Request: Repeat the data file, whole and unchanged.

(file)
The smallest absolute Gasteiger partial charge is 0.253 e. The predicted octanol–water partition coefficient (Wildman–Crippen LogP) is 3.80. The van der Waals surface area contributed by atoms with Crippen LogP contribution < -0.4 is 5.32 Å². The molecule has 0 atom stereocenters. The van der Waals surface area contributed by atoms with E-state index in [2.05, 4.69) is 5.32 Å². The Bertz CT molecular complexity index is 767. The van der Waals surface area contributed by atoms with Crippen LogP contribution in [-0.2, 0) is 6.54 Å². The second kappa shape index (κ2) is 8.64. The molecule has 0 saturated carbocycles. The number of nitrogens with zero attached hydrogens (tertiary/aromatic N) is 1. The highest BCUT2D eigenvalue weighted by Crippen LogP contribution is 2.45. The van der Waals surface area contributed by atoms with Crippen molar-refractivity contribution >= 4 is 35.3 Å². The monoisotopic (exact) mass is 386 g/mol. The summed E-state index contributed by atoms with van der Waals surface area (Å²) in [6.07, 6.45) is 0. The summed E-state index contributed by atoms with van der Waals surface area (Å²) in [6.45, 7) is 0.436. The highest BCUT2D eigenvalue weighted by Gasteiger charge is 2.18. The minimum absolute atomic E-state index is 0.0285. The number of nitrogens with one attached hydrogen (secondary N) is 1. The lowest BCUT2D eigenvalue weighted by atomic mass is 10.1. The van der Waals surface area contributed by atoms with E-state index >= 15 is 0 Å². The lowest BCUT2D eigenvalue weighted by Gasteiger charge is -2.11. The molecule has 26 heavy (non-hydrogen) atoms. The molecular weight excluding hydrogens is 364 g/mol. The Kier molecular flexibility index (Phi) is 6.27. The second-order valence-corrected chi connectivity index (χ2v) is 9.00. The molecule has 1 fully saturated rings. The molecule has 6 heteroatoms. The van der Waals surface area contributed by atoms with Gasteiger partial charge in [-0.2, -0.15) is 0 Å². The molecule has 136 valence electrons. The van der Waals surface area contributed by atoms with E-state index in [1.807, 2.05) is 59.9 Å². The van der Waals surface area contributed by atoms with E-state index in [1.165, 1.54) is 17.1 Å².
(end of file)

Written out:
The smallest absolute Gasteiger partial charge is 0.253 e. The predicted octanol–water partition coefficient (Wildman–Crippen LogP) is 3.80. The van der Waals surface area contributed by atoms with Crippen LogP contribution < -0.4 is 5.32 Å². The molecule has 0 atom stereocenters. The van der Waals surface area contributed by atoms with E-state index in [2.05, 4.69) is 5.32 Å². The Bertz CT molecular complexity index is 767. The van der Waals surface area contributed by atoms with Crippen LogP contribution in [-0.2, 0) is 6.54 Å². The second kappa shape index (κ2) is 8.64. The molecule has 0 saturated carbocycles. The number of nitrogens with zero attached hydrogens (tertiary/aromatic N) is 1. The highest BCUT2D eigenvalue weighted by Crippen LogP contribution is 2.45. The van der Waals surface area contributed by atoms with Crippen molar-refractivity contribution >= 4 is 35.3 Å². The monoisotopic (exact) mass is 386 g/mol. The summed E-state index contributed by atoms with van der Waals surface area (Å²) in [6.07, 6.45) is 0. The summed E-state index contributed by atoms with van der Waals surface area (Å²) in [6.45, 7) is 0.436. The highest BCUT2D eigenvalue weighted by Gasteiger charge is 2.18. The minimum absolute atomic E-state index is 0.0285. The number of nitrogens with one attached hydrogen (secondary N) is 1. The lowest BCUT2D eigenvalue weighted by atomic mass is 10.1. The van der Waals surface area contributed by atoms with E-state index >= 15 is 0 Å². The lowest BCUT2D eigenvalue weighted by Gasteiger charge is -2.11. The molecule has 26 heavy (non-hydrogen) atoms. The molecular weight excluding hydrogens is 364 g/mol. The Kier molecular flexibility index (Phi) is 6.27. The second-order valence-corrected chi connectivity index (χ2v) is 9.00. The molecule has 1 fully saturated rings. The molecule has 6 heteroatoms. The van der Waals surface area contributed by atoms with Gasteiger partial charge in [-0.2, -0.15) is 0 Å². The molecule has 136 valence electrons. The van der Waals surface area contributed by atoms with E-state index in [1.807, 2.05) is 59.9 Å². The van der Waals surface area contributed by atoms with E-state index in [1.165, 1.54) is 17.1 Å².